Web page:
Words: Winsor Dobbin
One of the most rural areas of France offers many gourmet treats, travel editor Winsor Dobbin discovers.
The French region of Burgundy (or Bourgogne in French) is a place of pilgrimage for wine and food lovers from around the globe, who come to explore and taste wines from the finest chardonnay and pinot noir vineyards on earth. While this region a couple of hours south of Paris may be world-renowned for its wine it is also a great destination for Renaissance chateaux, medieval abbeys and fortified villages; most unspoiled by mass tourism.
This quiet country region (Dijon and Beaune are the only cities of size) also boasts some of France’s most spectacular castles. Chateau d’Ancy le Franc is styled on the Italian Renaissance; while Chateau de Cormatin is a survivor from the days before the revolution. The basilica of Vezelay, the abbey of Cluny and the abandoned Fontenay Abbey are among the must-see sights.
At Burgundy’s rural heart lies the Morvan National Park, a massive expanse of unspoiled wilderness. It is dotted with lakes and picturesque villages, many of which have family-run brasseries in their tree-shaded squares. But it is the wines and gourmet cuisine that are the major drawcards. Boeuf bourguignon is the region’s signature dish, however there are scores of other local specialities, including cheeses from the village of Epoisses, snails, foie gras, frogs’ legs, jambon persillé, sweetbreads and poultry.
While the Cote d’Or region (home to rock star wine villages like Gevrey Chambertin, Puligny-Montrachet and Meursault) is home to the greatest wines, there are bargains to be found in the neighbouring Chalonnaise and the Mâconnais. The centre of the Burgundy wine trade – midway between Paris and Geneva – is the pretty town of Beaune, dotted with wine bars, cafes, tasting facilities and boutique hotels, and is almost certainly the best base for wine tourists.
Great chardonnays and pinots noir come from this region; stretching from Chablis in the north to just above Lyon in the south. The greatest wines from producers like Domaine de la Romanee-Conti are stratospherically priced.
Take a ride on the ubiquitous petit train with tourists from around the world to discover the many winding old streets and then take a tour of the magnificent Hospice de Beaune, where the original hospital building, the Hotel Dieu, is one of the finest remaining examples of French 15th-century architecture and is now a fascinating museum. Wine lovers will also enjoy the Museé du Vin de Bourgogne, while the outdoor Saturday food market here is legendary.
Spend a night or two in the Hotel Le Cep, a collection of 14th-18th century buildings that is part of Small Luxury Hotels group and a perfect base for exploring the many vineyard hamlets. It’s at 27 Rue Maufoux in the old town centre but within strolling distance of the vines. There are 64 air-conditioned guest rooms, charmingly decorated in traditional French style. The on-site Loiseau des Vignes restaurant features dozens of wines by the glass thus providing the perfect solution for anyone wanting to sample great Burgundies without breaking the bank.
Other stellar Beaune dining choices include Les Jardin des Ramparts, L’Ecusson, Le Goret and funky little Le Gourmandin.
Out in the regions, key dining choices include Le Montrachet in Puligny-Montrachet, Maison Lameloise in Chagny, L’Esperance outside Vezelay, the Hostellerie de Levernois and La Cote Saint Jacques in Joigny. A recent visit from key people from the Bureau Interprofessionel de Vins de Bourgogne was aimed at encouraging Australians to re-try not Domaine Romanee Conte, Domaine Leroy, Henri Jayer and other benchmarks, but instead to sample entry-level and affordable wines.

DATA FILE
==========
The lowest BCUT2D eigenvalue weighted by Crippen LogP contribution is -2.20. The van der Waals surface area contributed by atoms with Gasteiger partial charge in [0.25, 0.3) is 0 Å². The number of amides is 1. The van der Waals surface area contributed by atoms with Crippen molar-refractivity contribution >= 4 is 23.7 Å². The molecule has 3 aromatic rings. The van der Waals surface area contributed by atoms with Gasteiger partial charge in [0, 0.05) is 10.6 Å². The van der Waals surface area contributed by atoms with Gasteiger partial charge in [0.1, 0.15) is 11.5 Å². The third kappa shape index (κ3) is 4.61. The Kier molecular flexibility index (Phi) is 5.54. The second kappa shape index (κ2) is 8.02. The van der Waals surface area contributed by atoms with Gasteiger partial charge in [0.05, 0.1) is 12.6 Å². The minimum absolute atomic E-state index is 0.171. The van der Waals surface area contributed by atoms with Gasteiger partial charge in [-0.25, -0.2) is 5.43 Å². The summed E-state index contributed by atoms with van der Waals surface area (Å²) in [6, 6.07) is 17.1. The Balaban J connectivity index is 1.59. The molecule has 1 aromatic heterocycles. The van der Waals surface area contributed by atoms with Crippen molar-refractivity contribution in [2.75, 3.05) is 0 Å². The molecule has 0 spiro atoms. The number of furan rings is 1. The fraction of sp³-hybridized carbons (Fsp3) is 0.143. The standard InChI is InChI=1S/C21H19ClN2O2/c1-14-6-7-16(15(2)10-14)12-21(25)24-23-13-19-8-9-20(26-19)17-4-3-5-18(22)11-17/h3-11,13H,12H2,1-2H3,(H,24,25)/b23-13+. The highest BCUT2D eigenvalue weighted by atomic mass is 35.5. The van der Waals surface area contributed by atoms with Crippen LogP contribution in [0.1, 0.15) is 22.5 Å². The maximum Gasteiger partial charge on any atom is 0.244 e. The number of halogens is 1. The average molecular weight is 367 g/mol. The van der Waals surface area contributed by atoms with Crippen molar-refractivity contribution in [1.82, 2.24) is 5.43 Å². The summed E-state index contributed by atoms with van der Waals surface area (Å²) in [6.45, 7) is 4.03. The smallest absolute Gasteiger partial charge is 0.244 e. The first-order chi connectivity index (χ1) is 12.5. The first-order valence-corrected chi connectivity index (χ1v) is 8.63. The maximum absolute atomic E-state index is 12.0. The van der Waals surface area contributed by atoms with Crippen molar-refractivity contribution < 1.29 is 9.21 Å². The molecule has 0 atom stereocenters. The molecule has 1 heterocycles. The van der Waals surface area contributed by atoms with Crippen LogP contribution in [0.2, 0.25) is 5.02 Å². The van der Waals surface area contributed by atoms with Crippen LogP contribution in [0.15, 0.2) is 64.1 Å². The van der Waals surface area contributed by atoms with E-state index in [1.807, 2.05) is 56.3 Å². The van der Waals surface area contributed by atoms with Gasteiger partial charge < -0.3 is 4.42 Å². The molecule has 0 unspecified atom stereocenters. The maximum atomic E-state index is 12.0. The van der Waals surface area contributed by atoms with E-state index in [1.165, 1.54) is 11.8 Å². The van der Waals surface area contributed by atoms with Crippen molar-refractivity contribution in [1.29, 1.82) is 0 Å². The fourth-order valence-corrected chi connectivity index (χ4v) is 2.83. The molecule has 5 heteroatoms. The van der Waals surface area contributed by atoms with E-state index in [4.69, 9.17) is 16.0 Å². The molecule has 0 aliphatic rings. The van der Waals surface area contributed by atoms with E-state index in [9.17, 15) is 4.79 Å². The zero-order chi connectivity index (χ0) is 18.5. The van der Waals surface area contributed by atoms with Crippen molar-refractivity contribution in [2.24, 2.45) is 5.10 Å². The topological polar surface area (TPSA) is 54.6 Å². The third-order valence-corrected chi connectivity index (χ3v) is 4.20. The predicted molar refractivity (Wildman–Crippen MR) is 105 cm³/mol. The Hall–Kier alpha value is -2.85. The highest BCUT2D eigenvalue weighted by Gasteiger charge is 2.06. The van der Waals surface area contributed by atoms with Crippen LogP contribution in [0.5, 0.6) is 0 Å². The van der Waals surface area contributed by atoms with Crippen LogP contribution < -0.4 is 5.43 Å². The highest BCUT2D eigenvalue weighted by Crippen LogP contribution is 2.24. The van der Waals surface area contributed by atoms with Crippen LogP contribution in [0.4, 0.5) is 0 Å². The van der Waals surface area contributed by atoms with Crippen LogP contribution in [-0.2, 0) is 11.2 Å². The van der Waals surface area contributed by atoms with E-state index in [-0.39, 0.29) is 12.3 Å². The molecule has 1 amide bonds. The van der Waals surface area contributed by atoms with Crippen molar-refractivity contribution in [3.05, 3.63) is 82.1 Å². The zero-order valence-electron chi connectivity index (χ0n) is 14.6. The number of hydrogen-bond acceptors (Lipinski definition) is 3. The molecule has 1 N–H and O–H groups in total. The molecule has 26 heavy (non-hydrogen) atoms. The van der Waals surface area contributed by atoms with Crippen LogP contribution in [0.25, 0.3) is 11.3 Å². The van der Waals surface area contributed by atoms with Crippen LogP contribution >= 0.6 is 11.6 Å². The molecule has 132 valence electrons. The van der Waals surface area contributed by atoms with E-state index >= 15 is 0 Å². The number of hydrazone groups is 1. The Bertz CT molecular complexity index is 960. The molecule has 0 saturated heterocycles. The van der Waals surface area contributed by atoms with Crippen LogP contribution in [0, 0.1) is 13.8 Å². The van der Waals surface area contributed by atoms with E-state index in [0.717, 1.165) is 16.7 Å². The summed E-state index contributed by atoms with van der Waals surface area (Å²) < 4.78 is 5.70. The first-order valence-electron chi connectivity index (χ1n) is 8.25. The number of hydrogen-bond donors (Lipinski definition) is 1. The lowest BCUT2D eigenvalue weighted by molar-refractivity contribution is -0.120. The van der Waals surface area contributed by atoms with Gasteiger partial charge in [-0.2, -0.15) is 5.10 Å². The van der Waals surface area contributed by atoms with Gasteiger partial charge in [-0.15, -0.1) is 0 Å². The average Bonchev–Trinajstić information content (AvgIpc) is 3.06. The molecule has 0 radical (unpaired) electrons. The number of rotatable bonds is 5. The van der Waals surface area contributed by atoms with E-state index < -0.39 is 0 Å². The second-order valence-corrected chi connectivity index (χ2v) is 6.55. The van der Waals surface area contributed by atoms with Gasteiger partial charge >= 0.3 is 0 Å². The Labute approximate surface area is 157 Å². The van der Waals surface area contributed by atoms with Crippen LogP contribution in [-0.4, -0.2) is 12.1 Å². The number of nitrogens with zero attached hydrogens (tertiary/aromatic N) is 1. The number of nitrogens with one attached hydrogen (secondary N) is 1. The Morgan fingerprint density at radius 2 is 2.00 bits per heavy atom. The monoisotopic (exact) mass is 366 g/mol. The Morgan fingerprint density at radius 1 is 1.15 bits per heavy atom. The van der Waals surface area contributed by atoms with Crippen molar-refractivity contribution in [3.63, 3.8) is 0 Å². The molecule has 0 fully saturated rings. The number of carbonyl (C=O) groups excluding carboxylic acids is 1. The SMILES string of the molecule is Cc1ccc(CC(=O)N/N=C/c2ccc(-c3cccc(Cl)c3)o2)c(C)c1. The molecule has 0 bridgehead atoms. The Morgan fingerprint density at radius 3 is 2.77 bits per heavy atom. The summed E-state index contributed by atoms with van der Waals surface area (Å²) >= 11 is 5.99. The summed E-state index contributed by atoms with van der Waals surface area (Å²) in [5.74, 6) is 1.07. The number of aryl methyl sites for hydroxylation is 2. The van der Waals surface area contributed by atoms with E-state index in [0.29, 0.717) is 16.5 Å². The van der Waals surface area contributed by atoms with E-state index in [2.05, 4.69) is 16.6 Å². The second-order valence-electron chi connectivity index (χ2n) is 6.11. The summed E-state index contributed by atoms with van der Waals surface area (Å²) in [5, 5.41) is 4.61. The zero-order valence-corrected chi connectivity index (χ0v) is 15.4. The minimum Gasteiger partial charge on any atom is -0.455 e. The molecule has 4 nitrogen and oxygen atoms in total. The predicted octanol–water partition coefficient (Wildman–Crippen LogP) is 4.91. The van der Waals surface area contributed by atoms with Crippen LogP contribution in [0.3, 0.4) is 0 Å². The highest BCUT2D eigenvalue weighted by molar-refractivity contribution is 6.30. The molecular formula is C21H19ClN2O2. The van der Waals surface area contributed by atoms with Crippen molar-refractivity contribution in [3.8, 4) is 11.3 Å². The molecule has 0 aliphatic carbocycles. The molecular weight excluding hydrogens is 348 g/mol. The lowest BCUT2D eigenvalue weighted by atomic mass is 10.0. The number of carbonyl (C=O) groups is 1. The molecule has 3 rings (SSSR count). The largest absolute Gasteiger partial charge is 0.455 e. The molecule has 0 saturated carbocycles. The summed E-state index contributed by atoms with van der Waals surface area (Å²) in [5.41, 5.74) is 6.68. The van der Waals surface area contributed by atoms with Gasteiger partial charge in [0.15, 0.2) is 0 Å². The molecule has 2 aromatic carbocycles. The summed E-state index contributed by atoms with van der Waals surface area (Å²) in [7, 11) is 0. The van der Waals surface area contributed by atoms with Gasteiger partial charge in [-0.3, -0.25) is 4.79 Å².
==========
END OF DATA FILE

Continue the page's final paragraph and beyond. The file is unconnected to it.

Wines from communes like Mercurey, Givry and Irancy have cleaned up their act in recent years. Instead of typically whiffy characters, many of the village and Bourgogne rouge and blanc wines are fresh and clean.
Headed by Amaury Devillard from Domaines Devillard, which owns wineries in Givry and Mercurey and vines across the region, the mission also aimed to promote wines made from lesser-known Burgundy varieties, including Sauvignon de St Bris, Bourgogne Aligote and the gamay/pinot noir blend formerly known as Passetoutgrains but now labelled Cotes de Bourgogne.
Also Cremant de Bourgogne, the region’s sparkling wines. Devillard said: “People recognise that Bourgogne wines are very good, but also see them as being very expensive. Our message today is that there are a lot of hidden gems within the region.
“Beautiful wines exist that offer classic expressions of Bourgogne without the high price tags. There are wines with freshness, balance, and also depth and length, that are available. The key is in finding these wines and discovering them.” That quest will be aided by the fact that yields were up substantially in both the 2017 and 2018 vintages.
“Both years had beautiful quality and style,” says Devillard. “Even though 2018 was a hot summer we were very pleased with the balance of the fruit.” Devillard points to appellations like Pernand-Vergelesses, Marsannay, Mercurey and Montagny as offering particularly good value.
“A lot of Macon wines are also very good, and what we believe is a good bottle of Burgundy wine is an empty bottle. The message is that you do not have to spend a fortune to find a wine you are pleased to come back to. Wines from Bourgogne also shine with food. Many are also perfect to enjoy now. They don’t need to be cellared for years. The consumer has never had so much opportunity to get a good experience without spending a lot of money.”